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I know what "I can't agree with it enough" means, but I wonder how it will be if 'entirely' is added? I once heard someone telling me 'entirely' shoulde be erased because the 'entirely' have the conflicting meaning with 'enough' only in this sentence. I wonder the difference in meaning.

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    Why do you want to add "entirely"? You can't put words in a sentence for no reason..
    – Stuart F
    Oct 20, 2022 at 8:54
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    It's not really idiomatic to say I can't agree with it enough. People certainly do say I can't agree enough (without with it), but we're much more likely to say I couldn't agree more. Oct 20, 2022 at 10:37
  • @FumbleFingers It's idiomatic to my Canadian ears, though it's more likely phrased with the speaker, rather than the idea as the object, "I can't agree with you enough".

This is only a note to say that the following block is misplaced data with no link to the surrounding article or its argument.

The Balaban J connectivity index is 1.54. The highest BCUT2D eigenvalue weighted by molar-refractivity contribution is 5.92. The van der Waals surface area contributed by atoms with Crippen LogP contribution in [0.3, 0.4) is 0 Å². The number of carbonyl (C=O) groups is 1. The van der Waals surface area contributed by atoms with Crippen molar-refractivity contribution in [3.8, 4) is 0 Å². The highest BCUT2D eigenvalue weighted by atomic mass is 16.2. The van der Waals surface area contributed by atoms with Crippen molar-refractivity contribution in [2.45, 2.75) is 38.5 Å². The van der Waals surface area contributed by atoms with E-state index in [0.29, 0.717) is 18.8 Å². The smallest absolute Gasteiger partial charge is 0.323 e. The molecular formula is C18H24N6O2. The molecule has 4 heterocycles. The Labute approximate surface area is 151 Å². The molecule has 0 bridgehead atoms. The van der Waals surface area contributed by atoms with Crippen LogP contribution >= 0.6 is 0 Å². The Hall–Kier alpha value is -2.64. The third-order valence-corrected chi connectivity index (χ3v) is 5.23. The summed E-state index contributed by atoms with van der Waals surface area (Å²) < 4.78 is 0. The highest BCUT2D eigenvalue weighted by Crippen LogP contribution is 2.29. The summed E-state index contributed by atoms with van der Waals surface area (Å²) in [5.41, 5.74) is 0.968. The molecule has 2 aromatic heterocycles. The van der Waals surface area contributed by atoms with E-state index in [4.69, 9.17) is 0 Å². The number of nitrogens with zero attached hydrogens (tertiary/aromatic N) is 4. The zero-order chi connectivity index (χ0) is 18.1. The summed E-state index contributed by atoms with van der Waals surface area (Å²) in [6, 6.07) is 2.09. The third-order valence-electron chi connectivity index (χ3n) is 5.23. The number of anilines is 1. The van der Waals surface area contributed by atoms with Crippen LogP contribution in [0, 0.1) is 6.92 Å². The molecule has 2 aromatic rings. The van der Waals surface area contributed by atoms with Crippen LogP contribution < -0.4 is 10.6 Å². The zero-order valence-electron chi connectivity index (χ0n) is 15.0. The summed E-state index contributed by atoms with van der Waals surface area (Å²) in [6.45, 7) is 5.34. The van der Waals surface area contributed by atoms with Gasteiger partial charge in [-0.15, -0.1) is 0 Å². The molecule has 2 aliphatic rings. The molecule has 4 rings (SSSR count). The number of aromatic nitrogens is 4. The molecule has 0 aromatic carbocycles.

– gotube
    Oct 20, 2022 at 13:07

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If you know what "I can't agree with it enough" means, then you would know that "I can't entirely agree with it enough" is contradicting in nature.

Recall that the idiom, "I can't agree with it enough", suggests that you completely agree.

If you say, "I can't entirely agree", you are suggesting that you don't fully agree.

Hence, "I can't entirely agree with it enough" makes no sense.

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Actually here there's no serious difference between this two options

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